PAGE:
Tag Archives: Workshop Level

Mapping the Terrain—Architecture and the Hand

Architecture. Landscape. Jewellery. The Body. The intimate connection between these four fascinates contemporary jeweller Sabine Pagan.

Pagan Anew a

Sabine Pagan – ‘Anew’

Sabine designs and makes large, bold statement rings that might look simple at first glance, but don’t be fooled. Sabine designs by thinking about the position of the piece on the finger and its relationship to the hand as a whole. Her bespoke pieces have a special relationship between the round part of the ring and the detail on top, with light shining through the gaps between elements.

“Contemporary jewellery is about the body,” says Sabine. “My pieces are about the spatial and sensorial relationships we develop with our built environment. They’re not miniature but definitely wearable.

Pagan_Untitled d

Sabine Pagan ‘Untitled’

“When worn, the ring is unlike any other kind of jewellery. Anchored to the hand, a ring acts as an extension of the body. It’s visible to the wearer and viewer. I’m drawn to the intimate scale of rings and the roles they play both when worn and detached from the body.”

Mapping the terrain between jewellery, architecture and landscape is what Sabine will discuss this Wednesday, 24 May, at the 5×5 ACT Speaker Series, hosted by the Design Institute of Australia. And she’ll show images of some of her amazing work.

Sabine uses a range of materials including monel (a nickel-copper alloy), Delrin (a crystalline plastic), sterling silver, and anodised aluminium, and her biggest challenge is creating jewellery in time. “My work looks simple in some ways but is difficult and time consuming to achieve,” she says. “I spend weeks working on one piece.”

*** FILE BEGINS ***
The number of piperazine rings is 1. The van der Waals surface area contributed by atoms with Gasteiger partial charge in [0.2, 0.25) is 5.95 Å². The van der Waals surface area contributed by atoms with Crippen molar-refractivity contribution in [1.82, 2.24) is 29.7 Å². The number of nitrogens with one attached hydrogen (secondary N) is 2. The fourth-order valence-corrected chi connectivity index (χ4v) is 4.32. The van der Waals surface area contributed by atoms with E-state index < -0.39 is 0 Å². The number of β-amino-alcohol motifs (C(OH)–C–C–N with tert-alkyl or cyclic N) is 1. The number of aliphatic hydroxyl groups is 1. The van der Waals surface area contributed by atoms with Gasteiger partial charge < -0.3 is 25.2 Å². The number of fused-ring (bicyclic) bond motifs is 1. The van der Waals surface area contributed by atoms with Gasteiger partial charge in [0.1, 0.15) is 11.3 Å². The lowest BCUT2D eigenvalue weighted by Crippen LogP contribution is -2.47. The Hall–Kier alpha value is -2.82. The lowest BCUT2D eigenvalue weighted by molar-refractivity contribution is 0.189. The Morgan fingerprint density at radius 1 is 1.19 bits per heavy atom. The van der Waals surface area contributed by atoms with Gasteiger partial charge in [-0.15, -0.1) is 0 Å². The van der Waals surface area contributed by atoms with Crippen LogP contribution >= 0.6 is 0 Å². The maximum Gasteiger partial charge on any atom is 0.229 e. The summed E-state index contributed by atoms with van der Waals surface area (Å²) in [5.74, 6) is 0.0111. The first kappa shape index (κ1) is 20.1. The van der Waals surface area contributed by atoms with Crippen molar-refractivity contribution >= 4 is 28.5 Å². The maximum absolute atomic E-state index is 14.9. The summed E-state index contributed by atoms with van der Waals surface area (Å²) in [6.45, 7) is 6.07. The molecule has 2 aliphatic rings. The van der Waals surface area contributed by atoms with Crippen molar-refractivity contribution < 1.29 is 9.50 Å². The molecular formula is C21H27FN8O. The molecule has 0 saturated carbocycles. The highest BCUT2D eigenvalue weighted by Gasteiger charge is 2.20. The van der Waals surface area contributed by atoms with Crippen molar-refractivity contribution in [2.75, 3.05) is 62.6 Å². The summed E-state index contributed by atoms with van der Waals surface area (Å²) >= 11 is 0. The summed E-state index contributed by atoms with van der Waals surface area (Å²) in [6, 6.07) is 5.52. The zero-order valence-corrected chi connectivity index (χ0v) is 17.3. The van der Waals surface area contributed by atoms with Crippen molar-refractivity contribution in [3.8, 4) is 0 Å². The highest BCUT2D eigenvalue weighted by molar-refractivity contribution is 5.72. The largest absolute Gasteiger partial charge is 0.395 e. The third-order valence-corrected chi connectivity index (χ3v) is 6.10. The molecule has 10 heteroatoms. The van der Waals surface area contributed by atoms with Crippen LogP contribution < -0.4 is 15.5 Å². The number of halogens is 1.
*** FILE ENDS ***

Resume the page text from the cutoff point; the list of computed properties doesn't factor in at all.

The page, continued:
Later this year, the jeweller will design a collection influenced by Canberra, with ideas already dancing in Sabine’s head. “I’m thinking about the idea of ‘mapping’ since Canberra is a designed city,” says Sabine. “I’m also thinking of the four seasons and how that plays on light and buildings. I walk the dog around the lake two to three times a week and I see how the buildings and environment continually change.”

Sabine says she is an active observer and user of the architecture that surrounds her: “Its presence affects me. I’m curious about how I relate to, and interact with, places and I search for possible connections with the emotional sensibilities we hold towards the wearable object. Then, with a jeweller’s eye, I dwell on detail, function, material and craftsmanship.”

Pagan_Site Specific (1)

Sabine Pagan- ‘Site Specific’

Born and educated in Switzerland, Sabine is also a gemologist and educator. She established an independent studio practice in Australia in 1998 (currently working out of Queanbeyan). She’s widely exhibited and works on commissions and limited editions of jewellery.

This is the DIA’s 70th year in being the voice of professional design in Australia. The 24 May 5×5 ACT Speaker Series will also feature Tim Fulton, a graphic designer with Swell Design Group, Philip Quartly, who works in exhibition design at Designcraft, Jeremy Lepisto, a glass artist from studio Workshop Level, and Rolf Barfoed, a nationally awarded fine furniture maker.

“The 5×5 ACT Speakers Series is designed to be a stimulating evening exploring experiences, projects, successes and failures,” says Lisa Biddiscombe, President of the ACT Branch.  “And it’s about inspiring people to value design, promote Australian design and connect designers with others.”

Sabines piece - On the Way to Vals